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Hotels employ many young workers and first-time job holders in part-time and seasonal jobs. Job opportunities should be excellent as a number of new hotels are expected to open.

Hotels may be more than just a place to stay, but destinations in themselves. Resort hotels and casino hotels, for example, offer a variety of activities to keep travelers and families occupied for much of their stay.

Hotels and other accommodations are as different as the many family and business travelers they accommodate. The industry includes all types of lodging, from luxurious 5-star hotels to youth hostels and RV parks. While many provide simply a place to spend the night, others cater to longer stays by providing food service, recreational activities, and meeting rooms.
[ Source - Career Guide to Industries ]

 
 
 

 

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Hotels and motels comprise the majority of establishments in this industry and are generally classified as offering either full-service or limited service. Full-service properties offer a variety of services for their guests, but they almost always include at least one or more restaurant and beverage service options—from coffee bars and lunch counters to cocktail lounges and formal restaurants. They also usually provide room service. Larger full-service properties usually have a variety of retail shops on the premises, such as gift boutiques, newsstands, and drug and cosmetics counters, some of which may be geared to an exclusive clientele. Additionally, a number of full-service hotels offer guests access to laundry and valet services, swimming pools, beauty salons, and fitness centers or health spas. A small, but growing, number of luxury hotel chains also manage condominium units in combination with their transient rooms, providing both hotel guests and condominium owners with access to the same services and amenities.

The largest hotels often have banquet rooms, exhibit halls, and spacious ballrooms to accommodate conventions, business meetings, wedding receptions, and other social gatherings. Conventions and business meetings are major sources of revenue for these properties. Some commercial hotels are known as conference hotels—fully self-contained entities specifically designed for large-scale meetings. They provide physical fitness and recreational facilities for meeting attendees, in addition to state-of-the-art audiovisual and technical equipment, a business center, and banquet services.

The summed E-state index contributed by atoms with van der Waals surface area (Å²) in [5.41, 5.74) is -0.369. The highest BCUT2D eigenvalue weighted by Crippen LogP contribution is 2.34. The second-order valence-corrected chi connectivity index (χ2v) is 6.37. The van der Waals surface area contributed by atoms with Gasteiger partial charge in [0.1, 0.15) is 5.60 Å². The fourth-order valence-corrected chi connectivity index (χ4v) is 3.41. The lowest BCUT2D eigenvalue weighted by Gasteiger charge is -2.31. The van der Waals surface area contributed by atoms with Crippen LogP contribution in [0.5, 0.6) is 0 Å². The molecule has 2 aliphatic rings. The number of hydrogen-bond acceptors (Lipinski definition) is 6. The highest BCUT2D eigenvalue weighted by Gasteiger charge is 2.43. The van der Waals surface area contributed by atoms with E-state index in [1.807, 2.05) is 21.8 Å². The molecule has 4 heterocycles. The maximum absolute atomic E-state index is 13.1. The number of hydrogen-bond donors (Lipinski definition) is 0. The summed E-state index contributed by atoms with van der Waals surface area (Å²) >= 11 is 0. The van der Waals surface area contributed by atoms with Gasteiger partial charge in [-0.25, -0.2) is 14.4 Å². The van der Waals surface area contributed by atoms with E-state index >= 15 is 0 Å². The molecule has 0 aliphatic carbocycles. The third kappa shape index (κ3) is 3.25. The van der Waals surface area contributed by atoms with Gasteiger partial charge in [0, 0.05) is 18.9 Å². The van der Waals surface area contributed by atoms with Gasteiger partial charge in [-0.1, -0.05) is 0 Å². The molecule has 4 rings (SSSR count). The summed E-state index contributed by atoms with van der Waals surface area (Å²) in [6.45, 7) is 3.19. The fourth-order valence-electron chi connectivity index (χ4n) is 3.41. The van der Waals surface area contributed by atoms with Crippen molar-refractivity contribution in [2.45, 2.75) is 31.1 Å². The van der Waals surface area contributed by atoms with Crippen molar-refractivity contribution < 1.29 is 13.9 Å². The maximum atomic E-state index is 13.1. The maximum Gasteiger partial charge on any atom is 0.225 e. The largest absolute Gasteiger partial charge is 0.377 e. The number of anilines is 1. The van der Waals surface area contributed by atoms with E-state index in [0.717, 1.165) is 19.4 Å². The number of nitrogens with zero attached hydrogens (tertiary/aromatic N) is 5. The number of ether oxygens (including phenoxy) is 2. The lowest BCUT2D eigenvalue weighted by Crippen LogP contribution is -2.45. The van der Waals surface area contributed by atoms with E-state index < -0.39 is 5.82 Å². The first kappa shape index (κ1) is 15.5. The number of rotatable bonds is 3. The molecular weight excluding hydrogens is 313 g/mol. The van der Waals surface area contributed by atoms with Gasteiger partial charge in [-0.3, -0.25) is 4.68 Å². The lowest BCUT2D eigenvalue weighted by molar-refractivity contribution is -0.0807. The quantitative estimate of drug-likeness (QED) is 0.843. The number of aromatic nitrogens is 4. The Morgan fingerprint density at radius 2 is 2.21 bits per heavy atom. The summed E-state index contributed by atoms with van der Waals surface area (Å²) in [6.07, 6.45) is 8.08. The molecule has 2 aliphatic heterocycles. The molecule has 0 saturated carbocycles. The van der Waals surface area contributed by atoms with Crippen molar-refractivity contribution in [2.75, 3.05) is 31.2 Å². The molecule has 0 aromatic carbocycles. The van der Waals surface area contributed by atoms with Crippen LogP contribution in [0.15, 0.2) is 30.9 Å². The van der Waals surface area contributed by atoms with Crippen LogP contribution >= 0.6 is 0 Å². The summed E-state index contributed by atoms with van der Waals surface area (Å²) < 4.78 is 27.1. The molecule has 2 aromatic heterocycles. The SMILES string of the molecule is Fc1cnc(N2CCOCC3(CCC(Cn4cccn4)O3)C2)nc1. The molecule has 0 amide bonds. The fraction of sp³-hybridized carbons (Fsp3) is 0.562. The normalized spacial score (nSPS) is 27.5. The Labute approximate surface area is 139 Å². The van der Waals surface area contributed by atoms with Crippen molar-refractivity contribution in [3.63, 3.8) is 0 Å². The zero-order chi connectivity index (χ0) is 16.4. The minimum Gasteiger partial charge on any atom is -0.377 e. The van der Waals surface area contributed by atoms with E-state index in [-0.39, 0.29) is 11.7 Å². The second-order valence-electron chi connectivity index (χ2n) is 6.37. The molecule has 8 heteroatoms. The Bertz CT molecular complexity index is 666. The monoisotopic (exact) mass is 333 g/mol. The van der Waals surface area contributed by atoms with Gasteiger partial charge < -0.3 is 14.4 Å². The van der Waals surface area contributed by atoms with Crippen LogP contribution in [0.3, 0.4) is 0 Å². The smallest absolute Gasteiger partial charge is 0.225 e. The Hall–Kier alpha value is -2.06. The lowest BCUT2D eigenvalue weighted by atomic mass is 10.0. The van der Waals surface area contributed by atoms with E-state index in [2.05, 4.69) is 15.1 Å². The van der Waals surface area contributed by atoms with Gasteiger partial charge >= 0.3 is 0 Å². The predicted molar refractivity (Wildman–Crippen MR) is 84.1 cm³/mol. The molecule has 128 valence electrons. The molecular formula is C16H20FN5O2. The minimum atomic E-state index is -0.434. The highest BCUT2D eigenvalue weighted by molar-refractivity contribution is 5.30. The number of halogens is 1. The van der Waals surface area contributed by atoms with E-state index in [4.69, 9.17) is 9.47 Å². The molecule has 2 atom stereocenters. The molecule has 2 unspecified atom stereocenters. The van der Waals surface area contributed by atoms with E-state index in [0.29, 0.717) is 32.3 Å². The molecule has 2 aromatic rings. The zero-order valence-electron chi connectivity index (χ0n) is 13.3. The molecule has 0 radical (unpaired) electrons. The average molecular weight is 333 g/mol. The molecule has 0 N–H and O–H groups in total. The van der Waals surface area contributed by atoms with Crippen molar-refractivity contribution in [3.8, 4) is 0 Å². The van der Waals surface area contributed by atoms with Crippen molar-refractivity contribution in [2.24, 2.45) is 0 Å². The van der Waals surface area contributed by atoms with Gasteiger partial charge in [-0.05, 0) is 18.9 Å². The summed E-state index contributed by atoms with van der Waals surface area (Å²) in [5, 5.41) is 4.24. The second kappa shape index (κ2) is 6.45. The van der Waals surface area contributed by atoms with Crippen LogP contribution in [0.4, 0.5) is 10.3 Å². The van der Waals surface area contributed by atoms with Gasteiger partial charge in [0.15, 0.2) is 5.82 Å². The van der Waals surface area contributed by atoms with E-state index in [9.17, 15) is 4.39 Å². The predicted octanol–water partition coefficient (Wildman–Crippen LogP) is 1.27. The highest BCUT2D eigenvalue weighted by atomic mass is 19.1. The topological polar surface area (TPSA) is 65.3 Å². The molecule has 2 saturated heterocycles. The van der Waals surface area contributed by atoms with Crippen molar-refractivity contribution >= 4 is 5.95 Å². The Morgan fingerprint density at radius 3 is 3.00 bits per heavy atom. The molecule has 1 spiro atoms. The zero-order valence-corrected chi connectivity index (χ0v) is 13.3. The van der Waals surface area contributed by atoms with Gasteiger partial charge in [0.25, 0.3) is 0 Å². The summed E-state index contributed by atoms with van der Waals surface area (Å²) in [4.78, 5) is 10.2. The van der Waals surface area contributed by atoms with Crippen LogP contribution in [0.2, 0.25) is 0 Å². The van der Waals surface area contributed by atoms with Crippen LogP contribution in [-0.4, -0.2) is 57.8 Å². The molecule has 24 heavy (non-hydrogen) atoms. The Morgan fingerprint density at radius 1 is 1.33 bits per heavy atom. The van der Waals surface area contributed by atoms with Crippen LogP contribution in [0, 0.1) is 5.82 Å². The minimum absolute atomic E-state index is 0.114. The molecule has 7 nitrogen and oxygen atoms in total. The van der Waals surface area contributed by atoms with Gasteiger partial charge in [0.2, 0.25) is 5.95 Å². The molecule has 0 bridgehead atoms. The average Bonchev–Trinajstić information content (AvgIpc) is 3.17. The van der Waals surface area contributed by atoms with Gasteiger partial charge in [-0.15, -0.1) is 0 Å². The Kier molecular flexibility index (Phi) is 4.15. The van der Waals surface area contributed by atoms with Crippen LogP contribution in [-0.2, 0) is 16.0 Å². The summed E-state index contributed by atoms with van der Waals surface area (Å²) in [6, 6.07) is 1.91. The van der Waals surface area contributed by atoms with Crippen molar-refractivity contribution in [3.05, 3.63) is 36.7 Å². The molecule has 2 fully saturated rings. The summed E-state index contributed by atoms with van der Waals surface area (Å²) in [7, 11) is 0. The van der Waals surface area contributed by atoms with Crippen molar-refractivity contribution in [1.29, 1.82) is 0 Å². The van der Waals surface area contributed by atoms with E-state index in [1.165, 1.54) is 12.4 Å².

Limited-service hotels are free-standing properties that do not have on-site restaurants or most other amenities that must be provided by a staff other than the front desk or housekeeping. They usually offer continental breakfasts, vending machines or small packaged items, Internet access, and sometimes unattended game rooms or swimming pools in addition to daily housekeeping services. The numbers of limited-service properties have been growing. These properties are not as costly to build and maintain. They appeal to budget-conscious family vacationers and travelers who are willing to sacrifice amenities for lower room prices.

Hotels can also be categorized based on a distinguishing feature or service provided by the hotel. Conference hotels provide meeting and banquet rooms, and usually food service, to large groups of people. Resort hotels offer luxurious surroundings with a variety of recreational facilities, such as swimming pools, golf courses, tennis courts, game rooms, and health spas, as well as planned social activities and entertainment. Resorts typically are located in vacation destinations or near natural settings, such as mountains, seashores, theme parks, or other attractions. As a result, the business of many resorts fluctuates with the season. Some resort hotels and motels provide additional convention and conference facilities to encourage customers to combine business with pleasure. During the off season, many of these establishments solicit conventions, sales meetings, and incentive tours to fill their otherwise empty rooms; some resorts even close for the off-season.
[ Excerpted from Bureau of Labor Statistics, U.S. Department of Labor, Career Guide to Industries, 2008-09 Edition - Hotels and Other Accommodations ]